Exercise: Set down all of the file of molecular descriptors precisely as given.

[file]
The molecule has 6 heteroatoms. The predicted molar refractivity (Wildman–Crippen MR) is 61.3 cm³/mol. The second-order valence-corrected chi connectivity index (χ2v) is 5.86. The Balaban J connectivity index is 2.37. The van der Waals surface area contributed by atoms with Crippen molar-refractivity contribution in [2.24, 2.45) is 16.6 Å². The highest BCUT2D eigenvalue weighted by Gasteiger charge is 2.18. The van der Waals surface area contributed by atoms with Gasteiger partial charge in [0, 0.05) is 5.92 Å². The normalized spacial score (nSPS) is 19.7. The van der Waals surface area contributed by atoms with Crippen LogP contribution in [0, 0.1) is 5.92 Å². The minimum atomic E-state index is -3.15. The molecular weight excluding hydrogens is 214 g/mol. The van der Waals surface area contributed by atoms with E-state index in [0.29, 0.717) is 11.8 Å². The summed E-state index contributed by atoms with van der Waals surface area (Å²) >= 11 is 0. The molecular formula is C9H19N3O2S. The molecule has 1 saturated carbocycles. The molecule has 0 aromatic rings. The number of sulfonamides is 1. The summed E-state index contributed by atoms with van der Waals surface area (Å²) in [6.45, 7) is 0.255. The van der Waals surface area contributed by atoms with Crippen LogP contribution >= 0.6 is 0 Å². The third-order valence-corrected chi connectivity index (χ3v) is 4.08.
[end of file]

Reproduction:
The molecule has 6 heteroatoms. The predicted molar refractivity (Wildman–Crippen MR) is 61.3 cm³/mol. The second-order valence-corrected chi connectivity index (χ2v) is 5.86. The Balaban J connectivity index is 2.37. The van der Waals surface area contributed by atoms with Crippen molar-refractivity contribution in [2.24, 2.45) is 16.6 Å². The highest BCUT2D eigenvalue weighted by Gasteiger charge is 2.18. The van der Waals surface area contributed by atoms with Gasteiger partial charge in [0, 0.05) is 5.92 Å². The normalized spacial score (nSPS) is 19.7. The van der Waals surface area contributed by atoms with Crippen LogP contribution in [0, 0.1) is 5.92 Å². The minimum atomic E-state index is -3.15. The molecular weight excluding hydrogens is 214 g/mol. The van der Waals surface area contributed by atoms with E-state index in [0.29, 0.717) is 11.8 Å². The summed E-state index contributed by atoms with van der Waals surface area (Å²) >= 11 is 0. The molecular formula is C9H19N3O2S. The molecule has 1 saturated carbocycles. The molecule has 0 aromatic rings. The number of sulfonamides is 1. The summed E-state index contributed by atoms with van der Waals surface area (Å²) in [6.45, 7) is 0.255. The van der Waals surface area contributed by atoms with Crippen LogP contribution >= 0.6 is 0 Å². The third-order valence-corrected chi connectivity index (χ3v) is 4.08.